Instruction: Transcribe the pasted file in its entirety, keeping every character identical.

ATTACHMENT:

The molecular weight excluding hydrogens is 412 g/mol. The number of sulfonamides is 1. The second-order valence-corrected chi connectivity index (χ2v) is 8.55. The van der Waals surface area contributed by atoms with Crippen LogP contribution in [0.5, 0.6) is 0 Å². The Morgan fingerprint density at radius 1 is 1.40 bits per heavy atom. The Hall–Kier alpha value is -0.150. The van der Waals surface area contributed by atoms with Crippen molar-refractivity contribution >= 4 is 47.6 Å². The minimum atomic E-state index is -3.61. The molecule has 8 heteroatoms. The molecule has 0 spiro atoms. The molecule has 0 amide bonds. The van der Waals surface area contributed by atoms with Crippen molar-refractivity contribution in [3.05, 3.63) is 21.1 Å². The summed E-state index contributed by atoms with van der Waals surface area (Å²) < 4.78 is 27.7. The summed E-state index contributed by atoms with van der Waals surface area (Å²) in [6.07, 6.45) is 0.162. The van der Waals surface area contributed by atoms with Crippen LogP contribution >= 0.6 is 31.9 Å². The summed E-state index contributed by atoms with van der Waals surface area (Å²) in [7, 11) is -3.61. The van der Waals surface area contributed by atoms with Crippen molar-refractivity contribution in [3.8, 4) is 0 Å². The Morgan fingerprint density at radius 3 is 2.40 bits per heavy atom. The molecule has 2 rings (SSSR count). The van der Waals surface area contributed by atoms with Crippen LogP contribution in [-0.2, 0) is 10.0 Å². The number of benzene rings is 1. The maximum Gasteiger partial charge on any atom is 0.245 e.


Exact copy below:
The molecular weight excluding hydrogens is 412 g/mol. The number of sulfonamides is 1. The second-order valence-corrected chi connectivity index (χ2v) is 8.55. The van der Waals surface area contributed by atoms with Crippen LogP contribution in [0.5, 0.6) is 0 Å². The Morgan fingerprint density at radius 1 is 1.40 bits per heavy atom. The Hall–Kier alpha value is -0.150. The van der Waals surface area contributed by atoms with Crippen molar-refractivity contribution >= 4 is 47.6 Å². The minimum atomic E-state index is -3.61. The molecule has 8 heteroatoms. The molecule has 0 spiro atoms. The molecule has 0 amide bonds. The van der Waals surface area contributed by atoms with Crippen molar-refractivity contribution in [3.05, 3.63) is 21.1 Å². The summed E-state index contributed by atoms with van der Waals surface area (Å²) < 4.78 is 27.7. The summed E-state index contributed by atoms with van der Waals surface area (Å²) in [6.07, 6.45) is 0.162. The van der Waals surface area contributed by atoms with Crippen LogP contribution >= 0.6 is 31.9 Å². The summed E-state index contributed by atoms with van der Waals surface area (Å²) in [7, 11) is -3.61. The van der Waals surface area contributed by atoms with Crippen molar-refractivity contribution in [3.8, 4) is 0 Å². The Morgan fingerprint density at radius 3 is 2.40 bits per heavy atom. The molecule has 2 rings (SSSR count). The van der Waals surface area contributed by atoms with Crippen LogP contribution in [-0.2, 0) is 10.0 Å². The number of benzene rings is 1. The maximum Gasteiger partial charge on any atom is 0.245 e.